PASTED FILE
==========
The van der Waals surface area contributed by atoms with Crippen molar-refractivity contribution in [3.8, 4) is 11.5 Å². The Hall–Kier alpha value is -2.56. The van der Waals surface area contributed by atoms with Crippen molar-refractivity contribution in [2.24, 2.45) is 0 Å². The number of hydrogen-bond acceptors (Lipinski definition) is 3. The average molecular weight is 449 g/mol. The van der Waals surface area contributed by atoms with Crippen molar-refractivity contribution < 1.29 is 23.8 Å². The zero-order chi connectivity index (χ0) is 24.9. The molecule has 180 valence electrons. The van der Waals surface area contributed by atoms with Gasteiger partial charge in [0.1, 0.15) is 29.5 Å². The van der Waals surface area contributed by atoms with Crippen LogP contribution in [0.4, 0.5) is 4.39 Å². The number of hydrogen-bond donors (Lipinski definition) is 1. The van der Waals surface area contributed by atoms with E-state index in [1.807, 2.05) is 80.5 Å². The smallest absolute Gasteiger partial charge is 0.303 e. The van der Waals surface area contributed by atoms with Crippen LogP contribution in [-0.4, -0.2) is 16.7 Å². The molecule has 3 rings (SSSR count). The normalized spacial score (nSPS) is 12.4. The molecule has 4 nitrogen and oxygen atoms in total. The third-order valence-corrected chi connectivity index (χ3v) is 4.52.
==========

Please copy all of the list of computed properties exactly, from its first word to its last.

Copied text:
The van der Waals surface area contributed by atoms with Crippen molar-refractivity contribution in [3.8, 4) is 11.5 Å². The Hall–Kier alpha value is -2.56. The van der Waals surface area contributed by atoms with Crippen molar-refractivity contribution in [2.24, 2.45) is 0 Å². The number of hydrogen-bond acceptors (Lipinski definition) is 3. The average molecular weight is 449 g/mol. The van der Waals surface area contributed by atoms with Crippen molar-refractivity contribution < 1.29 is 23.8 Å². The zero-order chi connectivity index (χ0) is 24.9. The molecule has 180 valence electrons. The van der Waals surface area contributed by atoms with Gasteiger partial charge in [0.1, 0.15) is 29.5 Å². The van der Waals surface area contributed by atoms with Crippen LogP contribution in [0.4, 0.5) is 4.39 Å². The number of hydrogen-bond donors (Lipinski definition) is 1. The van der Waals surface area contributed by atoms with E-state index in [1.807, 2.05) is 80.5 Å². The smallest absolute Gasteiger partial charge is 0.303 e. The van der Waals surface area contributed by atoms with Crippen LogP contribution in [-0.4, -0.2) is 16.7 Å². The molecule has 3 rings (SSSR count). The normalized spacial score (nSPS) is 12.4. The molecule has 4 nitrogen and oxygen atoms in total. The third-order valence-corrected chi connectivity index (χ3v) is 4.52.